SRU Bonner Leader’s own experiences provide inspiration for service to others


Bonner student at the Mackosky Center

Danielle Blide, a Slippery Rock University freshman biology major from Newton, New Jersey, worked at the Macoskey Center last fall as one of five students in the inaugural cohort of SRU’s Bonner Leader Program. This semester she is leading SRU’s partnership with Don't Stop Dreamin’, a foundation of Quality Life Services based in Butler.

(Editor's note: This is the third in a series of articles introducing students from Slippery Rock University's inaugural Bonner Leader class. To read the first article, click here. To read the second article, click here.)

Feb. 5, 2020

SLIPPERY ROCK, Pa. — Danielle Blide doesn't volunteer just so she can put "community service" on her resume; it's a part of who she is. Prior to becoming a student at Slippery Rock University, Blide helped her church conduct food and clothing drives and volunteered at her former elementary school, reading stories and assisting with science projects and field days.

"I just felt like it was something I owed to the community," said Blide, a freshman biology major from Newton, New Jersey. "I got enough out of my community and I thought it was time for me to give back and help other people. And it was something I enjoyed doing."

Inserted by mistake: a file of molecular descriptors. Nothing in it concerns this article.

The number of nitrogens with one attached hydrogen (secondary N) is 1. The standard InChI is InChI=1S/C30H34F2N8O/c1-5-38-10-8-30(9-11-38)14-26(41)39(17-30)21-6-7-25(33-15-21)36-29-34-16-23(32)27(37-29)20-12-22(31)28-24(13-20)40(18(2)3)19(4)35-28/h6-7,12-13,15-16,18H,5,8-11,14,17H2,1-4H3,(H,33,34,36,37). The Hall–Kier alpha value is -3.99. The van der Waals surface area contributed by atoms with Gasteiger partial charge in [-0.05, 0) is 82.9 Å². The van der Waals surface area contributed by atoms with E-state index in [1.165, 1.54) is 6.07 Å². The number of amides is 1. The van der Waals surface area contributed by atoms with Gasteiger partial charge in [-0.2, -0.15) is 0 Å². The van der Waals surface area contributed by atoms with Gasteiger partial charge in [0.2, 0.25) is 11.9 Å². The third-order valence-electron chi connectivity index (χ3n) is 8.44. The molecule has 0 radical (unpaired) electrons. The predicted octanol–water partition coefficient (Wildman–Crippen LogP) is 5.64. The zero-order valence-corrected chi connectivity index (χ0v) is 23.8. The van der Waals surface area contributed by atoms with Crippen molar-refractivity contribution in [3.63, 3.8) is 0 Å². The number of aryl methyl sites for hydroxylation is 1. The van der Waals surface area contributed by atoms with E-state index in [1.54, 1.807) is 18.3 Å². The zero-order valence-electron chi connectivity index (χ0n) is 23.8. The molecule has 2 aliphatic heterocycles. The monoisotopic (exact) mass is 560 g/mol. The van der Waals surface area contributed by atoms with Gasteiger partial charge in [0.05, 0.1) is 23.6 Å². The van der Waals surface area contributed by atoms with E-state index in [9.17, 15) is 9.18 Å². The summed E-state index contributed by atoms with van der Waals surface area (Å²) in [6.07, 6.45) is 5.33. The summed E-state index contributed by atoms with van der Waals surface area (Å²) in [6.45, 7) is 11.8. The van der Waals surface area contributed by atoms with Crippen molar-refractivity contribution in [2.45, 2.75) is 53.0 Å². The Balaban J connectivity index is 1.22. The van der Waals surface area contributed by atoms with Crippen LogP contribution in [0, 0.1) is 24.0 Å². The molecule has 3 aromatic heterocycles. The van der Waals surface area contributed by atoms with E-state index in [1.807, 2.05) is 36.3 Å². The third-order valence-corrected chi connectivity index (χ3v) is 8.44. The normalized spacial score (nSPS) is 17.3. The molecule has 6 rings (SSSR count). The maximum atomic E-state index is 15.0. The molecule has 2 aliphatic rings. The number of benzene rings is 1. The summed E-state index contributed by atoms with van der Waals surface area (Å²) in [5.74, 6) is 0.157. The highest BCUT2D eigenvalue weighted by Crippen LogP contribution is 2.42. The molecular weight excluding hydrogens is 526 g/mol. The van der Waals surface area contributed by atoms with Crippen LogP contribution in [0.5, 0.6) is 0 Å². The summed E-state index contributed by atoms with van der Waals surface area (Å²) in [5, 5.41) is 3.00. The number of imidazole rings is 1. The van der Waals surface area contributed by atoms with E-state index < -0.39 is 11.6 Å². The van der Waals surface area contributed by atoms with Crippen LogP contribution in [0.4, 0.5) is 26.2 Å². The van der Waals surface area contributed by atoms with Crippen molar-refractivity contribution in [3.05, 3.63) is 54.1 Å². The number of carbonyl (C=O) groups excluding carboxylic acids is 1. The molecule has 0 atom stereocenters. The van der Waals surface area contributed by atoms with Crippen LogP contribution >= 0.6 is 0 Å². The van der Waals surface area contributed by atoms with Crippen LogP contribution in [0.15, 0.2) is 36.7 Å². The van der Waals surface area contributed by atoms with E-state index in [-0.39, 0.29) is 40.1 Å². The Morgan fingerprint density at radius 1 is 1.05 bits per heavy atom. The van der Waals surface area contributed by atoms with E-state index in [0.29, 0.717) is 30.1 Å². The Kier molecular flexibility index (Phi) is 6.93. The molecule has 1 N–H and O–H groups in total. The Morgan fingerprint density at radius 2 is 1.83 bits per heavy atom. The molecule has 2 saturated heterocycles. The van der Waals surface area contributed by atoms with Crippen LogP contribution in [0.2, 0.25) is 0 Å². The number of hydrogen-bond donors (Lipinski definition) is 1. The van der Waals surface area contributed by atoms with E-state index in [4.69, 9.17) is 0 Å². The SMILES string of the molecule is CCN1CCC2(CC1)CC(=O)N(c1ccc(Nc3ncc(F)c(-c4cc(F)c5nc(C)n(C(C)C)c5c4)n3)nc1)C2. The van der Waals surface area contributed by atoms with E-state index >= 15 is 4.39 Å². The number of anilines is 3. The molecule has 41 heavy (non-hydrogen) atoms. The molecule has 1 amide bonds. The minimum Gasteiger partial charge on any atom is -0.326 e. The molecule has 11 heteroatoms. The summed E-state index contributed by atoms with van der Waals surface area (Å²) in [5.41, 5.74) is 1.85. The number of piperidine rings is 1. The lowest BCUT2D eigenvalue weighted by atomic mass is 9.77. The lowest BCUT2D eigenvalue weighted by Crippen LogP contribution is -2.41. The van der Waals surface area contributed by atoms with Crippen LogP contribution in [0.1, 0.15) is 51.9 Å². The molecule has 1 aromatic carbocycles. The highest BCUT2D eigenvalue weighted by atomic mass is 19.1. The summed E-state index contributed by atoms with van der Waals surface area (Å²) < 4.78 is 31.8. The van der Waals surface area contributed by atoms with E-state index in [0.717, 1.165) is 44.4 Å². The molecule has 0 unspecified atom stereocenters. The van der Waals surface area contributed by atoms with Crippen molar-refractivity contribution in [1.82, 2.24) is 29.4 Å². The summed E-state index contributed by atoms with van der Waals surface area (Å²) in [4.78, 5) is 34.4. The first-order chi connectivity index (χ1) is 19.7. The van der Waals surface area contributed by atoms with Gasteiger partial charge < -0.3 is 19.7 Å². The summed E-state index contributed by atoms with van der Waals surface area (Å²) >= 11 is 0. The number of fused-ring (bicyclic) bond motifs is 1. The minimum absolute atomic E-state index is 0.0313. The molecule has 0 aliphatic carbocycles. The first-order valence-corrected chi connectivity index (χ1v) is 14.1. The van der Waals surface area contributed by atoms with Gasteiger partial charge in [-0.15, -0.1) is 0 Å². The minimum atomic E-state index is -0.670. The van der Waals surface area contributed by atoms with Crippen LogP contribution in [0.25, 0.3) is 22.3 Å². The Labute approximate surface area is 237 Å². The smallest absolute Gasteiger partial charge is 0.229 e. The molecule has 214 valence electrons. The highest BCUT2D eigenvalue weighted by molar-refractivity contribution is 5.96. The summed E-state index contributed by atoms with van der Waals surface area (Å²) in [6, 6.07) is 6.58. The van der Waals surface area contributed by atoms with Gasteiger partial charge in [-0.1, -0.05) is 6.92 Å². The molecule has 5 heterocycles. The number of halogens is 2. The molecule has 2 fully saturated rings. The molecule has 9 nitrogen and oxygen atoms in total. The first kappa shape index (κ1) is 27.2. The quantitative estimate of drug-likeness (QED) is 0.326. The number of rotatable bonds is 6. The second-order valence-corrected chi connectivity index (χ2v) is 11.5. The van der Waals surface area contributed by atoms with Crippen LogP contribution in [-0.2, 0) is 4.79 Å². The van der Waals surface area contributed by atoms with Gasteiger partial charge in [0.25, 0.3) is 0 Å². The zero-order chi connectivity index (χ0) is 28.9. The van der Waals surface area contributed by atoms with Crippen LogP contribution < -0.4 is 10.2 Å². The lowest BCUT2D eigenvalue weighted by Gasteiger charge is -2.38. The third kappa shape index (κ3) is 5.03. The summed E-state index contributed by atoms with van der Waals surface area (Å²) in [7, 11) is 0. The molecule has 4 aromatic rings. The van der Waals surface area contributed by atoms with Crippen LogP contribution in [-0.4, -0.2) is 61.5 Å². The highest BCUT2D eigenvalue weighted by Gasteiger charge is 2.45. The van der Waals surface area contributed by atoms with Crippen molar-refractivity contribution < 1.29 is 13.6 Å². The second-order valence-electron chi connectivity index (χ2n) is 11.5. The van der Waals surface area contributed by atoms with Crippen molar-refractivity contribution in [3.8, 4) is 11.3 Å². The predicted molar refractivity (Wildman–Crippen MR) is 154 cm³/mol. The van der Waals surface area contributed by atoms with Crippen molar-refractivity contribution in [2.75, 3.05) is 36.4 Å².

Blide has the opportunity to continue giving back as one of five freshmen in the Bonner Leader Program at SRU. Bonner students receive a scholarship and are paid to lead a community-service partnership for the University.

After working at three service locations on a four-week rotation during the fall 2019 semester, Blide's spring 2020 semester assignment has her partnering with Don't Stop Dreamin'. Founded in 2005, Don't Stop Dreamin' "fulfills the dreams of residents living in Quality Life Services' skilled nursing and personal care facilities." DSD also provides dream fulfillments for patients of Three Rivers Hospice. Resident "dreams" can include such things as fishing trips or attending concerts or sporting events.